(f)    The personnel appeal board function is to interpret the policies and borough code. The personnel appeal board shall consider only the particular issues presented in writing by the borough manager, clerk or attorney and/or the employee. The personnel appeal board shall have no authority or power to add to, delete from, disregard, or alter any of the provisions of the policies, but shall be authorized only to interpret the existing provisions of the policies or the borough code as they may apply to the specific facts of the issue in dispute. The board shall not decide on the merit or wisdom of any action or failure to act, but only on the contractual obligation inherent in borough code and policies. If the personnel appeal board should find that the manager, clerk or attorney was not prohibited by borough code or policies from taking, or not taking, the action grieved, the board shall have no authority to change or restrict the action or to substitute its own judgment for that of the manager, clerk or attorney. Unless a specific provision of borough code or policies expressly grants the employee a right, privilege, or benefit claimed by him/her, the personnel appeal board shall not award any such right, privilege, or benefit to the employee.

(g)    Hearing Procedures. The personnel appeal board shall convene a hearing on the grievance within 30 days, unless the board determines that good cause requires a delay in the hearing. Either party may present testimony and witnesses and may be represented by counsel. Formal rules of procedure shall not apply. An audio recording of the hearing will be kept in the office of the human resources administrator. The decision of the personnel appeal board shall be made within 15 days of the hearing. The decision of the personnel appeal board shall be final and binding and shall be in writing and forwarded to both parties.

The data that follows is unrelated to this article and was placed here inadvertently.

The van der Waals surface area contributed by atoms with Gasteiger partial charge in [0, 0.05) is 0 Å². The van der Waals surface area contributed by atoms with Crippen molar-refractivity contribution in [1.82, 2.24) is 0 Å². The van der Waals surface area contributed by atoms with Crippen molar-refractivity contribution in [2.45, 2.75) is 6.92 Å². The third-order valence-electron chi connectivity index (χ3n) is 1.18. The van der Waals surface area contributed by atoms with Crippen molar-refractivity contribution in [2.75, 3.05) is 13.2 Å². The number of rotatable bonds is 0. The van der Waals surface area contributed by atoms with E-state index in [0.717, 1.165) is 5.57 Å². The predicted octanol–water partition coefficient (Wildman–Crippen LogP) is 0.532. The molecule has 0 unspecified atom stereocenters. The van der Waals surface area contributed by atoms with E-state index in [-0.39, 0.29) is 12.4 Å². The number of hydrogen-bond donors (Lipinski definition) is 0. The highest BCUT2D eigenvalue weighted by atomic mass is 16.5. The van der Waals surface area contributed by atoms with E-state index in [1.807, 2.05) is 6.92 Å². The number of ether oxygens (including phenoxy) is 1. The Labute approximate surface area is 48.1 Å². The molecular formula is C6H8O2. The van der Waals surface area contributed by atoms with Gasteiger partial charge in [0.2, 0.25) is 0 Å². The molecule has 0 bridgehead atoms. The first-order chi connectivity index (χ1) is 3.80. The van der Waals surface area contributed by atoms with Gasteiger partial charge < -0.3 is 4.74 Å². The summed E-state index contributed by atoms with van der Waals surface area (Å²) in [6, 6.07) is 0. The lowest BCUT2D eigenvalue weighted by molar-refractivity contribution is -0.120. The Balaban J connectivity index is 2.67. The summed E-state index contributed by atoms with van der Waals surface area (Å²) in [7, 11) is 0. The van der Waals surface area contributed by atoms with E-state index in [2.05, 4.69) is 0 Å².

(h)     If an employee fails to process a grievance at any step within the time limits set forth above and the procedure is not waived by mutual written agreement, the grievance shall be deemed waived and such failure shall constitute a bar to any future actions thereon. If the employer fails to answer a grievance at any step within the time limits set forth above and the procedure is not waived by mutual written agreement, the grievance shall be granted on a nonprecedent-setting basis. [Ord. No. 1807, §7, 7-18-16; Ord. No. 956B, §1, 5-1-95. Code 1974 §30.30.041.]

3.15.220 Personnel files.

(a)    Employee personnel files shall include but are not limited to confidential documents such as the employee’s performance evaluations and disciplinary action reports.

(b)    Access to these files by other than the borough manager, legal counsel, and the employee’s department head shall not be allowed without the prior approval of both the borough manager and the employee. The confidential documents referred to in this subsection are declared to be private and protected by Article I, Sections 14 and 22 of the Constitution of the State of Alaska, Article I, Section 10 of the Constitution of the United States of America, and the Fourteenth Amendment to the Constitution of the United States of America. The personnel file is maintained by management. Employees are not entitled to place or remove material in their personnel file unless specifically allowed by policy, borough code, or a collective bargaining agreement. [Ord. No. 1807, §8, 7-18-16; Ord. No. 956B, §1, 5-1-95. Code 1974 §30.30.042.]

3.15.230 Discipline and removal of executive level employees.

(a)    An executive level employee may be placed on disciplinary probation, suspended without pay, demoted, or terminated by the manager. If such employee is terminated by the manager they shall be given two weeks’ notice and, in addition, shall receive two weeks’ pay as severance pay.

(b)    In situations where the manager does not desire the employee’s continued presence on the job during the two-week notice period, the manager may direct that the employee be terminated effective immediately and the employee provided with four weeks’ pay as severance pay.

(c)    In situations where the regular employee’s continued presence on the job prior to the effective date of the contemplated personnel action poses a significant and immediate threat to public health or safety, a coworker, or borough property, such employee may be suspended with pay prior to the effective date of the contemplated personnel action. [Ord. No. 1205, §10, 3-18-02. Code 1974 §30.30.043.]